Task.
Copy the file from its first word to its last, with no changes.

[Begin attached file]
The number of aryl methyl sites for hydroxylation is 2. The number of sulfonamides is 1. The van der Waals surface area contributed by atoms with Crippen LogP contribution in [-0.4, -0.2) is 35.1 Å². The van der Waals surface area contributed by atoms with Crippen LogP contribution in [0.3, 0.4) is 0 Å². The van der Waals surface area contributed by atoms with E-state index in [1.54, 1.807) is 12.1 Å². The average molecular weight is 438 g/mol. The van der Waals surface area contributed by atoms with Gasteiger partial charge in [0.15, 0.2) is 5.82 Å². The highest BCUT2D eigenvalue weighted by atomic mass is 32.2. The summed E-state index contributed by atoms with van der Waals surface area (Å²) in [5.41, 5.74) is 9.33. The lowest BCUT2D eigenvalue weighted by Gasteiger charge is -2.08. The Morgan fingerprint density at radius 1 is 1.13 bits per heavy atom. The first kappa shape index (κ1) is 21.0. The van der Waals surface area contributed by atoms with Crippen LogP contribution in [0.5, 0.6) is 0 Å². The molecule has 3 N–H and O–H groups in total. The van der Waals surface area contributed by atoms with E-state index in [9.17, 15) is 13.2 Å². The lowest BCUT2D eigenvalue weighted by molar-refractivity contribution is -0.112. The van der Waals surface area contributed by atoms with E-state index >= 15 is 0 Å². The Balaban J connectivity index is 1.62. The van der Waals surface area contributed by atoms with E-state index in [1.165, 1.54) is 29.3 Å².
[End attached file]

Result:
The number of aryl methyl sites for hydroxylation is 2. The number of sulfonamides is 1. The van der Waals surface area contributed by atoms with Crippen LogP contribution in [-0.4, -0.2) is 35.1 Å². The van der Waals surface area contributed by atoms with Crippen LogP contribution in [0.3, 0.4) is 0 Å². The van der Waals surface area contributed by atoms with E-state index in [1.54, 1.807) is 12.1 Å². The average molecular weight is 438 g/mol. The van der Waals surface area contributed by atoms with Gasteiger partial charge in [0.15, 0.2) is 5.82 Å². The highest BCUT2D eigenvalue weighted by atomic mass is 32.2. The summed E-state index contributed by atoms with van der Waals surface area (Å²) in [5.41, 5.74) is 9.33. The lowest BCUT2D eigenvalue weighted by Gasteiger charge is -2.08. The Morgan fingerprint density at radius 1 is 1.13 bits per heavy atom. The first kappa shape index (κ1) is 21.0. The van der Waals surface area contributed by atoms with Crippen LogP contribution in [0.5, 0.6) is 0 Å². The molecule has 3 N–H and O–H groups in total. The van der Waals surface area contributed by atoms with E-state index in [9.17, 15) is 13.2 Å². The lowest BCUT2D eigenvalue weighted by molar-refractivity contribution is -0.112. The van der Waals surface area contributed by atoms with E-state index >= 15 is 0 Å². The Balaban J connectivity index is 1.62. The van der Waals surface area contributed by atoms with E-state index in [1.165, 1.54) is 29.3 Å².